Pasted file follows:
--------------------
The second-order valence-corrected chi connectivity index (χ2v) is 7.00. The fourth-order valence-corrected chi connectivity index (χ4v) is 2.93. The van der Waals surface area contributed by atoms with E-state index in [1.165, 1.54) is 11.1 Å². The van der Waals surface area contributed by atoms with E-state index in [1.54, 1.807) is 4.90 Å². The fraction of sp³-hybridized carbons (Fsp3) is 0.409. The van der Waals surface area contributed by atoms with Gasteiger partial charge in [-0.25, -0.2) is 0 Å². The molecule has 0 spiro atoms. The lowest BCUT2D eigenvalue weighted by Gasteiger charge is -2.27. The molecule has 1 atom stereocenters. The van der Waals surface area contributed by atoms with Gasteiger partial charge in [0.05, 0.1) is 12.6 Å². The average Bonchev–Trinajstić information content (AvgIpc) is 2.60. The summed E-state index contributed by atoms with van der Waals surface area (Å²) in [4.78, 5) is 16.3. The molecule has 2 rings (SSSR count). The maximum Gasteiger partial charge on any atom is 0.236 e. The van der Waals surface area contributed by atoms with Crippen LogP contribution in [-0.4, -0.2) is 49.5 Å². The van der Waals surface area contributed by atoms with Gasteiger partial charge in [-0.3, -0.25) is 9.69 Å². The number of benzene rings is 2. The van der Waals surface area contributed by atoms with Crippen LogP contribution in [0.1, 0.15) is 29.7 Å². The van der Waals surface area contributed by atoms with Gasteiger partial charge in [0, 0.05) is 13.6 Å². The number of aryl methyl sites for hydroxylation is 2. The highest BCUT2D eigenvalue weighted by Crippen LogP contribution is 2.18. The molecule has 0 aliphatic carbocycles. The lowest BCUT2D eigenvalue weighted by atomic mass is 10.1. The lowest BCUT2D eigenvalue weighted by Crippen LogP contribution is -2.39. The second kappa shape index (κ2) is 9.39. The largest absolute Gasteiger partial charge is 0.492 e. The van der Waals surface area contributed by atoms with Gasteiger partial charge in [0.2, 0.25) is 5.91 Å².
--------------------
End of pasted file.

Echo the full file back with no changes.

The second-order valence-corrected chi connectivity index (χ2v) is 7.00. The fourth-order valence-corrected chi connectivity index (χ4v) is 2.93. The van der Waals surface area contributed by atoms with E-state index in [1.165, 1.54) is 11.1 Å². The van der Waals surface area contributed by atoms with E-state index in [1.54, 1.807) is 4.90 Å². The fraction of sp³-hybridized carbons (Fsp3) is 0.409. The van der Waals surface area contributed by atoms with Gasteiger partial charge in [-0.25, -0.2) is 0 Å². The molecule has 0 spiro atoms. The lowest BCUT2D eigenvalue weighted by Gasteiger charge is -2.27. The molecule has 1 atom stereocenters. The van der Waals surface area contributed by atoms with Gasteiger partial charge in [0.05, 0.1) is 12.6 Å². The average Bonchev–Trinajstić information content (AvgIpc) is 2.60. The summed E-state index contributed by atoms with van der Waals surface area (Å²) in [4.78, 5) is 16.3. The molecule has 2 rings (SSSR count). The maximum Gasteiger partial charge on any atom is 0.236 e. The van der Waals surface area contributed by atoms with Crippen LogP contribution in [-0.4, -0.2) is 49.5 Å². The van der Waals surface area contributed by atoms with Gasteiger partial charge in [-0.3, -0.25) is 9.69 Å². The number of benzene rings is 2. The van der Waals surface area contributed by atoms with Crippen LogP contribution in [0.1, 0.15) is 29.7 Å². The van der Waals surface area contributed by atoms with Gasteiger partial charge in [0, 0.05) is 13.6 Å². The number of aryl methyl sites for hydroxylation is 2. The highest BCUT2D eigenvalue weighted by Crippen LogP contribution is 2.18. The molecule has 0 aliphatic carbocycles. The lowest BCUT2D eigenvalue weighted by atomic mass is 10.1. The lowest BCUT2D eigenvalue weighted by Crippen LogP contribution is -2.39. The second kappa shape index (κ2) is 9.39. The largest absolute Gasteiger partial charge is 0.492 e. The van der Waals surface area contributed by atoms with Gasteiger partial charge in [0.2, 0.25) is 5.91 Å².